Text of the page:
What’s worse is that even when completing a perfect stealth instance where not one enemy was alerted, the game will still act as though enemies were alerted anyway by sending a warden or scion after the player once every drone has been executed. It does make the ensuing fight easier with the higher-level enemy receiving no support from any allies, but if a firefight was going to happen regardless, it makes taking the stealth route seem pointless. The effort to take out every enemy silently feels wasted. Might as well go in guns blazing every time.
Throughout Gears 5, items called components are used to upgrade Jack’s abilities. Components are found throughout the world in packs of 1 to 5. Every upgrade requires a certain number of components. The better the upgrade, the more components it needs. If you aren’t happy with the upgrades you’ve purchased, the game has the option to respec Jack at any time to redo the upgrade tree.
Completing side missions also rewards the player with a specific upgrade that modifies Jack’s supportive and offensive abilities. Jack’s abilities are used in combat as well as to get past traps and other hazards blocking your progression. In late-game situations, Jack’s abilities almost become necessary to make it through some firefights, especially on higher difficulties. Enemies carrying explosive weapons become one-shotting machines. Sticking your head out of cover for even a second will reward you with a face full of focus fire from every enemy on the battlefield. At times, your AI companions almost seem completely brain-dead. Early in the game, their small contributions may seem encouraging, but later on, they’ll be practically useless. It makes winning an entire firefight single-handedly feel more like a chore at times.
As mentioned, the story of Gears 5 puts Kait front and center. She has a connection to the Locust and she’s desperate to find out what it is.
Overall, the story is serviceable, if a bit unfocused at times. It goes from trying to get the hammer of dawn back online to a personal journey about Kait’s origin and then back to trying to get the hammer of dawn back online. The shift from the first act to the second act is also incredibly jarring. Since the first act places the player in JD’s shoes, you see everything from JD’s perspective. It makes issues like Kait’s headaches feel less like the problem they eventually become when overshadowed heavily by the issue that arises between Kait, Del, and JD that creates a rift between them.
Once the game switches the player to controlling Kait, it comes completely out of the blue. I believe it might’ve been better if the first act was played from Kait’s—or at the very least Del’s—perspective from the start, cut out entirely with any events explained retroactively through in-game character dialogue or just presented as a prologue separate from the main story at hand. I believe this would make the transition smoother and more acceptable. Still, the story is a fun ride. I appreciate what it attempts to do even if some of the choices are a little strange, the execution isn’t the best and the pacing is a little fast.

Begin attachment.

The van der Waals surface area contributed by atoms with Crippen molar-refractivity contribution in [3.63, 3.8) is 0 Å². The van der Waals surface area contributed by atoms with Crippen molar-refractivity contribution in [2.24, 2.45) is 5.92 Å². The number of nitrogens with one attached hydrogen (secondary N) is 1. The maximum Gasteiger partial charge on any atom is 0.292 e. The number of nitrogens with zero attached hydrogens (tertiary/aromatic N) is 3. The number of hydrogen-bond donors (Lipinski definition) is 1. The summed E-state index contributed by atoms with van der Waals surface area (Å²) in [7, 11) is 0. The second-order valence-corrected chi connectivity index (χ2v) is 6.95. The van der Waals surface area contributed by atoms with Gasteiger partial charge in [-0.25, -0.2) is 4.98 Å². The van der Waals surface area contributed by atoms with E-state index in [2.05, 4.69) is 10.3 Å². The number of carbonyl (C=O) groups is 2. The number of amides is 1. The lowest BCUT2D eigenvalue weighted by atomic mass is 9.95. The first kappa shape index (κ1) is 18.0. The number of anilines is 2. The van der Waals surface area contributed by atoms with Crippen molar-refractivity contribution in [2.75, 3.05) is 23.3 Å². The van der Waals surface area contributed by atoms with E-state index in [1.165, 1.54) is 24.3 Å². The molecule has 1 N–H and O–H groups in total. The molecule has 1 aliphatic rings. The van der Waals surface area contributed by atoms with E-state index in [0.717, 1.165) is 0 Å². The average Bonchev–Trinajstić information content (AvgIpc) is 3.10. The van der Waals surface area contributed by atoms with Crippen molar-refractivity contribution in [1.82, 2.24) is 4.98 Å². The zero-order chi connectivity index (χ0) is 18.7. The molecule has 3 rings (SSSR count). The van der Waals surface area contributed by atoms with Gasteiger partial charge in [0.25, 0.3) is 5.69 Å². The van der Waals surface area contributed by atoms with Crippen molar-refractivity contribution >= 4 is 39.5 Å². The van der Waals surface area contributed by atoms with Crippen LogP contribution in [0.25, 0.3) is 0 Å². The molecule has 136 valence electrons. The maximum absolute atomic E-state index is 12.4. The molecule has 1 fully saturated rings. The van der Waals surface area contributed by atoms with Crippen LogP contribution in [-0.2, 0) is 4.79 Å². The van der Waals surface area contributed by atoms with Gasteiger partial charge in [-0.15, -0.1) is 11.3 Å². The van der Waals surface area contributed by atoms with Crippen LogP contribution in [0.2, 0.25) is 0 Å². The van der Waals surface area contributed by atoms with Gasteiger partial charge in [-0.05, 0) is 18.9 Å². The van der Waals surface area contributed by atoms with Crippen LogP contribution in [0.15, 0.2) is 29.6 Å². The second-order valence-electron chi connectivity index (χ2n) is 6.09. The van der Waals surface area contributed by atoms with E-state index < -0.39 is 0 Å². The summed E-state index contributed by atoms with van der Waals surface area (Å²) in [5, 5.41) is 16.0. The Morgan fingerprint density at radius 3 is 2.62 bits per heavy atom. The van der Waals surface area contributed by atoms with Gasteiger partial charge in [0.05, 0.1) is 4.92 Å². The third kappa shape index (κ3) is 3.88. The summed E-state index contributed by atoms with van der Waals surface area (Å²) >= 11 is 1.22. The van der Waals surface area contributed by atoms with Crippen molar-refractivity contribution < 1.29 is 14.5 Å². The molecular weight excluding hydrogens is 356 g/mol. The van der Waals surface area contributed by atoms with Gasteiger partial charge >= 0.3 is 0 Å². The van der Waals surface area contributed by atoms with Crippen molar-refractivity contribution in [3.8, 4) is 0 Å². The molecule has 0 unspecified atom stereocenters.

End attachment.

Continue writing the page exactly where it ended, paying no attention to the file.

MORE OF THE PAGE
Gears 5 has a lot going for it. It looks great and in terms of the core gameplay; the combat is exhilarating, the Jack upgrades and different weapons are fun to play around with, and the story is entertaining. These are all qualities that hold the game up quite well. It’s the additional features that make the game feel a little unfocused and not as fleshed out. The open-world aspect isn’t as engaging as it could be, stealth opportunities are inconsistent and unrewarding, and the lack of commitment to either a wholly linear style or open world makes the game feel like its unsure of what it wants to be.
Gears 5 strikes me as a game that didn’t give proper time to some of its more harrowing concepts. It still implements those concepts in an acceptable and manageable way. But I just can’t shake the feeling that it could’ve done a lot more with them than what it does. Ideas feel more like a ‘hey, wouldn’t this be cool/different?’ situation than an actual calculated effort to make something great. Gears 5 is by no means a bad game. What it does as a 3rd-person shooter, it does really well. But all of the things it does outside of that in an attempt to make it better just makes it a little different. And it’s average at them at best.
Gears 5 is out now for Xbox One and PC.
How did you like Gears 5? Leave your comments below! And while you’re at it, check out my last review on Kill la Kill – IF!
Follow James on Twitter @DatBlackGhost.